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Croatia: Homeless Serbs Denied Compensation
Minority Serbs seeking payment for property damaged by the army and police during the war may have little prospect of being reimbursed if parliament approves new legislation next week.
The bill will allow citizens injured in the conflict to apply for compensation, but closes the door on property claims - something that's bound to anger the international community and possibly threaten Zagreb's bid for membership of the European Union.
Parliament abolished legislation in 1996 that allowed citizens to seek reimbursement for real estate deliberately destroyed by members of the Croatian army and police.
And three years later the assembly effectively terminated all proceedings related to such claims made before 1996.
The authorities said then that they would introduce a new law that would determine responsibility for damaged or destroyed property - but they've yet to deliver on their pledge.
According to the international observes, the new legislation will effectively end property compensation claims for the Croatian Serbs.
And western officials have already suggested that they will take a tough line with Zagreb if this proves to be the case.
"It is of utmost importance to ensure the resumption of all trial proceedings involving the citizens who filed lawsuits for damages under the old legislation," said Alessandro Fracassetti, OSCE mission spokesman in Zagreb.
The head of the OSCE mission in Croatia, Peter Semneby, said, "Court decisions related to financial claims for destroyed property should not be terminated, as this is not in compliance with the international legal obligations of the state of Croatia."
The draft law, which the government is expected to place before the parliament next week, would not allow compensation for ruined property, even though in many cases the Croatian army and the police were responsible, diplomatic sources say.
Only citizens who received physical injuries or the families of people killed would be entitled to claim for damages.
At a time when officials here are trying to burnish their country's image in their bid for EU membership, the bill's shortcomings highlights the trouble the government is having addressing the rights of its minorities.
Observers say the administration is pressing for the legislative changes because it fears compensating Serbs for destroyed property would be exploited by right wingers and result in it losing votes - especially amongst Croatian refugees still waiting for their homes to be rebuilt - in elections expected later this year.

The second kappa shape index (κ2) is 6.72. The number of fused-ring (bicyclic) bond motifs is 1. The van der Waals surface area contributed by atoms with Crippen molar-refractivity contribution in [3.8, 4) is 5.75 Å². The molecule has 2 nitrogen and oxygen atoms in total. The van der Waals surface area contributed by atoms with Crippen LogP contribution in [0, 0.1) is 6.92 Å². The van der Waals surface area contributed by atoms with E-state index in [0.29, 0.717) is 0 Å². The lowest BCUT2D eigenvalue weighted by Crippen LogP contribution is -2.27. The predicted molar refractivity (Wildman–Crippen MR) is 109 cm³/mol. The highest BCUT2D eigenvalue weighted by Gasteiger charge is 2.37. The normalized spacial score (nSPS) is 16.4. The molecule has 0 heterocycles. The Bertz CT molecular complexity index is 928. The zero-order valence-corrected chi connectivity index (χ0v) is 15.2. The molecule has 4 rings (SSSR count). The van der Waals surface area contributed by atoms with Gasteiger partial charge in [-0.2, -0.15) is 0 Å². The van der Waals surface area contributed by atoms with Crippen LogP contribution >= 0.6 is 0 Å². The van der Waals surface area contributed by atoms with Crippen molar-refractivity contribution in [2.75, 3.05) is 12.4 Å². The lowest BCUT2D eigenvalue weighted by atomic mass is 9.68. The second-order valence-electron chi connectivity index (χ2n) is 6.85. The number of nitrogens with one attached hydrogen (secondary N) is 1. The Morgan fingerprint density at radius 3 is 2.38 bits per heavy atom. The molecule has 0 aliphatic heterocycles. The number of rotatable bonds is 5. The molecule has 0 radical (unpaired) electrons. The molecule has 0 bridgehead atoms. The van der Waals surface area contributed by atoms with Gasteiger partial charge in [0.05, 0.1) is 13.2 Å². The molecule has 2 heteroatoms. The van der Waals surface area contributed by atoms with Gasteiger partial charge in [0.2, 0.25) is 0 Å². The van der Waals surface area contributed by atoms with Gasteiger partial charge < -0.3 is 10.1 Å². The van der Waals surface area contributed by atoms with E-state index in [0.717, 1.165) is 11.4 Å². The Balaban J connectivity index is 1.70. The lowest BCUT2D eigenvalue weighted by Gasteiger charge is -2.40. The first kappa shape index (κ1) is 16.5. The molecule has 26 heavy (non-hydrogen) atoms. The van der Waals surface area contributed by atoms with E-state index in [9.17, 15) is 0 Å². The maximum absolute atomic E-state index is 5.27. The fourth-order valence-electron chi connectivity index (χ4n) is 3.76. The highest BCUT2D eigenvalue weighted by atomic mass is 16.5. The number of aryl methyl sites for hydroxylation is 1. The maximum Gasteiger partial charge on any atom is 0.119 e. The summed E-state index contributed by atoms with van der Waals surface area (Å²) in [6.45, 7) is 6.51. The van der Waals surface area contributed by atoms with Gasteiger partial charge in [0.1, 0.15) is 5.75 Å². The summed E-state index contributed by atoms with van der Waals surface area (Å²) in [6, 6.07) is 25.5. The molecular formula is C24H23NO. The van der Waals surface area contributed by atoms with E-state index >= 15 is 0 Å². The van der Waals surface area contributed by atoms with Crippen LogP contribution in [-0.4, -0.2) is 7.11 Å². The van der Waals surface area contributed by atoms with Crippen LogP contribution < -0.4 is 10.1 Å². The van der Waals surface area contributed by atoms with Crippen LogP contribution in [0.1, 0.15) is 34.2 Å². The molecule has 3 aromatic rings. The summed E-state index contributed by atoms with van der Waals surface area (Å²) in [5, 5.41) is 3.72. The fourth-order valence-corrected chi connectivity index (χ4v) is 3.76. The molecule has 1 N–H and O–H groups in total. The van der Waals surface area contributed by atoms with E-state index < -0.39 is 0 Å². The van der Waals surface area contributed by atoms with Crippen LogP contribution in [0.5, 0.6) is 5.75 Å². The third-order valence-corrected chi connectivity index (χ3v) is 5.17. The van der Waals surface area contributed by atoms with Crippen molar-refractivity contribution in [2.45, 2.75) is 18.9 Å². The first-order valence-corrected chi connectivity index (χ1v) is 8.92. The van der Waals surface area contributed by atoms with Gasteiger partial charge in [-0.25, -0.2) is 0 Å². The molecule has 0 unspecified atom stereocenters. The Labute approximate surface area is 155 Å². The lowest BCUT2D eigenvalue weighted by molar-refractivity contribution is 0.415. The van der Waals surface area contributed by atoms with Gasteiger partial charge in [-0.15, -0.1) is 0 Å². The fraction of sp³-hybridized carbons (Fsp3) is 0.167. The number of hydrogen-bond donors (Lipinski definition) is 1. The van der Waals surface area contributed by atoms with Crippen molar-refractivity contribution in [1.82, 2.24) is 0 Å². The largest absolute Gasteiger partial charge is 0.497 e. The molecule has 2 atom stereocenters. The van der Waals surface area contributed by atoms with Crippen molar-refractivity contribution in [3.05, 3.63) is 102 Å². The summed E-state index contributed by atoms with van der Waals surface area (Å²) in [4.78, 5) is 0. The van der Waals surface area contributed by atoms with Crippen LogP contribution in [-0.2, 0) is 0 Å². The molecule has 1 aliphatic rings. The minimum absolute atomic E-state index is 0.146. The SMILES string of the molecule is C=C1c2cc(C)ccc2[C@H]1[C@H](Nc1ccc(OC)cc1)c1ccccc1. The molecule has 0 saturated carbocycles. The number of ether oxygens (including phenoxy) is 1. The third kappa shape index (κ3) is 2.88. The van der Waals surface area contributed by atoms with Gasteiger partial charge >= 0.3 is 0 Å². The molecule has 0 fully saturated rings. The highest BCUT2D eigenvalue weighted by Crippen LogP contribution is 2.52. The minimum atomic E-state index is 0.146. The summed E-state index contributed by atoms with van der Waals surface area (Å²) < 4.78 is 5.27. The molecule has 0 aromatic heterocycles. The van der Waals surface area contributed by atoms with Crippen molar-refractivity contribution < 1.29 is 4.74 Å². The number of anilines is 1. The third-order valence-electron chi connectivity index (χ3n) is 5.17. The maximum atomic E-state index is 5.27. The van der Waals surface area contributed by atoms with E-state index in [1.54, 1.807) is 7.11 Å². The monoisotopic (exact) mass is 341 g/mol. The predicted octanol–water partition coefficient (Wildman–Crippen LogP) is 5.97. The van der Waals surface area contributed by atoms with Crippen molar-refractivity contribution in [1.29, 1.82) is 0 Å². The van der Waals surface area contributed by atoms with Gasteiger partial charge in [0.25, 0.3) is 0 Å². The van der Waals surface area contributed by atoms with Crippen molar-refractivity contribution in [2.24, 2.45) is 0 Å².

But in pandering to right-wingers, Prime Minister Ivica Racan risks undermining the country's bid for EU membership.
About 20,000 houses, many of them belonging to Serbs, were deliberately burnt down or shelled during the war between 1991 and 1996, according to the estimates of various non-governmental organisations in Croatia.
Many Serb properties were destroyed by the Croatian army and police, as a warning to other members of the community of what might happen to them if they did not flee Croatia.
Most of the minority's homes however, were ruined in Croatian military offensives in May and August 1995, when entire villages were burnt down.
"The government's decision not to pay damages for deliberately burnt or shelled houses is a continuation of Tudjman's policy of discrimination towards minorities," said Croatian lawyer Mario Nobilo, who represents about 20 ethnic Serbs seeking compensation.
Meanwhile, the European Court of Human Rights in Strasbourg is considering appeals by several dozen members of the community whose attempts at reimbursement have failed.
The court has already ruled in favour of one of the 50 cases, ordering Croatia to pay 10,000 euro in damages to the Kutic family from Bjelovar whose house was destroyed in 1991.
At the same time, the court called on the Zagreb authorities to amend legislation on compensation by mid-March this year.
Croatian justice minister Ingrid Anticevic-Marinovic promised last spring during a visit by the court's chairman Luzius Wildhaber that Zagreb would reinstate the provision abolished in 1996.
Drago Hedl is a regular IWPR contributor
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